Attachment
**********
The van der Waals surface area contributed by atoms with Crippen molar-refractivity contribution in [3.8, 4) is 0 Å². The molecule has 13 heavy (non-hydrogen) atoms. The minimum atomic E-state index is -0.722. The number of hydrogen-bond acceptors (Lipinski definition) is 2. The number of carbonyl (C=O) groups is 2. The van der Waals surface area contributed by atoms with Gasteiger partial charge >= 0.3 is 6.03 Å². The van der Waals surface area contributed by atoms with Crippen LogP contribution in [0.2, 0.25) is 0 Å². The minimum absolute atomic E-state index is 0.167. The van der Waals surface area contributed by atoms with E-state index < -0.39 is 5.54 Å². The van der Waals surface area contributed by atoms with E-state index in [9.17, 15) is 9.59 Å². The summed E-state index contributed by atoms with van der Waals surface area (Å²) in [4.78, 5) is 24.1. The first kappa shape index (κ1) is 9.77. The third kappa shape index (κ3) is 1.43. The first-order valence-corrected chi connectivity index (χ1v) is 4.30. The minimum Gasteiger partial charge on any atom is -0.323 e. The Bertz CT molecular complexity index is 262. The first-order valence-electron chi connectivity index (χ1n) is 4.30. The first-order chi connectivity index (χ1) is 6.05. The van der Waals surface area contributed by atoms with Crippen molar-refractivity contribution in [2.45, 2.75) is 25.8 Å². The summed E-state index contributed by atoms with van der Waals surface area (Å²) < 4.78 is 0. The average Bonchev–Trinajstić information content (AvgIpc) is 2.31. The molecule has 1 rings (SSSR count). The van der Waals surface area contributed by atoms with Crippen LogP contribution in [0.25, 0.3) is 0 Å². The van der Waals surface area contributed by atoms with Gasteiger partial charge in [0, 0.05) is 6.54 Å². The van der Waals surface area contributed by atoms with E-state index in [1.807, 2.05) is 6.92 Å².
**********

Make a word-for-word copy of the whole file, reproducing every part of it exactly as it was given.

The van der Waals surface area contributed by atoms with Crippen molar-refractivity contribution in [3.8, 4) is 0 Å². The molecule has 13 heavy (non-hydrogen) atoms. The minimum atomic E-state index is -0.722. The number of hydrogen-bond acceptors (Lipinski definition) is 2. The number of carbonyl (C=O) groups is 2. The van der Waals surface area contributed by atoms with Gasteiger partial charge >= 0.3 is 6.03 Å². The van der Waals surface area contributed by atoms with Crippen LogP contribution in [0.2, 0.25) is 0 Å². The minimum absolute atomic E-state index is 0.167. The van der Waals surface area contributed by atoms with E-state index < -0.39 is 5.54 Å². The van der Waals surface area contributed by atoms with E-state index in [9.17, 15) is 9.59 Å². The summed E-state index contributed by atoms with van der Waals surface area (Å²) in [4.78, 5) is 24.1. The first kappa shape index (κ1) is 9.77. The third kappa shape index (κ3) is 1.43. The first-order valence-corrected chi connectivity index (χ1v) is 4.30. The minimum Gasteiger partial charge on any atom is -0.323 e. The Bertz CT molecular complexity index is 262. The first-order valence-electron chi connectivity index (χ1n) is 4.30. The first-order chi connectivity index (χ1) is 6.05. The van der Waals surface area contributed by atoms with Crippen molar-refractivity contribution in [2.45, 2.75) is 25.8 Å². The summed E-state index contributed by atoms with van der Waals surface area (Å²) < 4.78 is 0. The average Bonchev–Trinajstić information content (AvgIpc) is 2.31. The molecule has 1 rings (SSSR count). The van der Waals surface area contributed by atoms with Crippen LogP contribution in [0.25, 0.3) is 0 Å². The van der Waals surface area contributed by atoms with Gasteiger partial charge in [0, 0.05) is 6.54 Å². The van der Waals surface area contributed by atoms with E-state index in [1.807, 2.05) is 6.92 Å².